The doping case of Ágnes Kovács, Hungarian swimmer

Ágnes Kovács, age twenty-six, is a very talented breast stroker whose swimming career reached its peak between 1997 and 2000. During this period she was European champion seven times (50-100-200 m. breaststroke), twice she was world champion, and she won the gold at the Sydney Olympics (2000) in the two hundred meter. After the Olympics, she left Hungary to study in the United States. Apparently this decision didn’t meet with the unqualified approval of her Hungarian fans: why couldn’t she stay in Hungary and study at a Hungarian university? In any event, after a few years she returned to Hungary where she is currently studying economics at the Corvinus University in Budapest. Both her parents are economists, by the way. She seems to be following in their footsteps.

I don’t really follow sports (U.S. or Hungarian or anything else), and therefore I don’t know why, at her age, Kovács suddenly decided to try her luck at the Peking Olympics but this is what she is trying to do. As an active swimmer she has to report to the MACS (Magyar Antidopping Csoport = Hungarian Anti-doping Group), which is the Hungarian arm of WADA (World Anti-Doping Agency). The rules are very strict. The sportsman or sportswoman must report all his or her movements to the agency. "I will be at the pool at six o’clock in the morning but by such and such an hour I will have to go somewhere else." The agency must know her whereabouts at all times, and surprise visits can be made at any time for a urine test.

This is what happened to Ágnes Kovács on the morning of October 30th. She was training at the swimming pool when the doping inspectors arrived. Kovács was unable to produce the requisite 75 milliters worth of urine. She managed to produce only 25 milliters. Normally, in a case like that the inspectors make the person drink a liter or so of water, and two hours later there is ample urine for the test. However, Kovács announced that she simply could not wait because she had an appointment with Roger Moore (the British actor famed for his roles as the Saint and James Bond) who lately has been doing all sorts of good work on behalf of UNICEF. Kovács was supposed to represent UNICEF somewhere in Africa. According to her, it was such an important meeting that she simply couldn’t wait. She couldn’t phone Moore and tell him that she would be a bit late. In any case, she signed a piece of paper stating that she "refused to submit to the compulsory urine test." Kovács claims that she walked away because the inspectors misled her. Three days after the unsuccessful urine test Kovács traveled to Italy where there was an international meet on November 3 and 4. The first day she received a bronze in 50 meters, next a gold in 100 meters.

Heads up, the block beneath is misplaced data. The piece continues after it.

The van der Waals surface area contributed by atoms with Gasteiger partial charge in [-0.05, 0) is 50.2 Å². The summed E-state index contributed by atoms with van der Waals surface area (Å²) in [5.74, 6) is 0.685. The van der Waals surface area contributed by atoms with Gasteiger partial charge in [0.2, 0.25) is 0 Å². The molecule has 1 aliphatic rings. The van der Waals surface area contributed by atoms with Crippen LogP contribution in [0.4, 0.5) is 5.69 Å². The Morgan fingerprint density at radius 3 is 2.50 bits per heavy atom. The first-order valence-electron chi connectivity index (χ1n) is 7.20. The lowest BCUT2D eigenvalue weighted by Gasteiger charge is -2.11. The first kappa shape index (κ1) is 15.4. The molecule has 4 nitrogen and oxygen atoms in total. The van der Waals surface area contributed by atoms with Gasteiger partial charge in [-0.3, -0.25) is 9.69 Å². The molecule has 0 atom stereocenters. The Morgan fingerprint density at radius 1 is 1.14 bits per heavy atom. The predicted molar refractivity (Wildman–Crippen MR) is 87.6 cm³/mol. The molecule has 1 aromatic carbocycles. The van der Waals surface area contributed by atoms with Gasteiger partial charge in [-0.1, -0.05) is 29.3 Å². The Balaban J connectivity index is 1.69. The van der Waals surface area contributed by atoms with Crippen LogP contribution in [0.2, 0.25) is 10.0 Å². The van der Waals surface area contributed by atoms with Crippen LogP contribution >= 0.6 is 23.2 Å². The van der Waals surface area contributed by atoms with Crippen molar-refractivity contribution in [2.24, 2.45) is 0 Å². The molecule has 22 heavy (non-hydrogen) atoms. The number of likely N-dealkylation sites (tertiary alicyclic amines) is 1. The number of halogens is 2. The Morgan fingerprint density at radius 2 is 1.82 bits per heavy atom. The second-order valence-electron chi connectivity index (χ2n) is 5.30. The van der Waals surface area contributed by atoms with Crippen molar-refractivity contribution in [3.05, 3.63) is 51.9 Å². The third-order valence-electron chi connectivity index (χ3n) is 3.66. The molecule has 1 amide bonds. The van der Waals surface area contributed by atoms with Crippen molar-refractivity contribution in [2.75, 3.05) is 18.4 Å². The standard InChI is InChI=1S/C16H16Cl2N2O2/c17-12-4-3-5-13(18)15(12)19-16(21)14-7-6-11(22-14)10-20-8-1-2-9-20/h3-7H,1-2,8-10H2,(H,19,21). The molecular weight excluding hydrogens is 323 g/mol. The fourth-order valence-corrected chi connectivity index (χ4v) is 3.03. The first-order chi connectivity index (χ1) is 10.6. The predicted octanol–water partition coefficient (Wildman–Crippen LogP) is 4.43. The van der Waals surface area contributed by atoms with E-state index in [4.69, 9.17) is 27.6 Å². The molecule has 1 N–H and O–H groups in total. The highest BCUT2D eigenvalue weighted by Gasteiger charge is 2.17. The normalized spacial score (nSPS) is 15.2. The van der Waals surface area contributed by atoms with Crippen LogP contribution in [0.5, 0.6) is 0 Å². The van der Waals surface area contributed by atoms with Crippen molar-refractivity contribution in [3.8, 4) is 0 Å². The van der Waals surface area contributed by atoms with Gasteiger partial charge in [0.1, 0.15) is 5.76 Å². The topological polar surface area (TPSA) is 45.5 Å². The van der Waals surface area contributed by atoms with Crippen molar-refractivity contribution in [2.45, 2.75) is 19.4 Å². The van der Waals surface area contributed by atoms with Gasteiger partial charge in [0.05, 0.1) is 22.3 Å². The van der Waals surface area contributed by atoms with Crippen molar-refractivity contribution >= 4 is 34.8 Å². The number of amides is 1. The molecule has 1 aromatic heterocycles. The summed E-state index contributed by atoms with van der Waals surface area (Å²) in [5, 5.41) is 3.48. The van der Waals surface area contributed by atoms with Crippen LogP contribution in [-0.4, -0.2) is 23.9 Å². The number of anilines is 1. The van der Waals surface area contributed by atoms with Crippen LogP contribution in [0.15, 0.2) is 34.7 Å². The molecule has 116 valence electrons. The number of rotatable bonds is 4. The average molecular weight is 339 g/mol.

The news of her refusal to wait for a successful urine test on October 31 hit the papers on November 8. The following day she retook the test, and it was negative. The disciplinary committe of MÚSZ (Magyar Úszószövetség = Hungarian Swimming Association) was called together. The committee came to the conclusion that Kovács’s appointment with Moore was indeed of such importance that it couldn’t be postponed and therefore her refusal to wait and submit a new sample was justified. György Kolláth, the legal representative of MACS, argued vehemently that Kovács’s behavior was unacceptable, but his arguments didn’t sway the committee. She was found not guilty. This weekend she swam again, this time in a national meet where she won the 100 meter race.

Ágnes Kovács’s troubles are not over yet in spite of MÚSZ’s acquittal because there is the FINA (Fédération Internationale de Natation). The MACS’s report will go to that body, and it will be FINA that decides whether Kovács goes to Peking or not. Some people in the know think that her chances are no better than 30% and that the punishment may be two solid years away from swimming.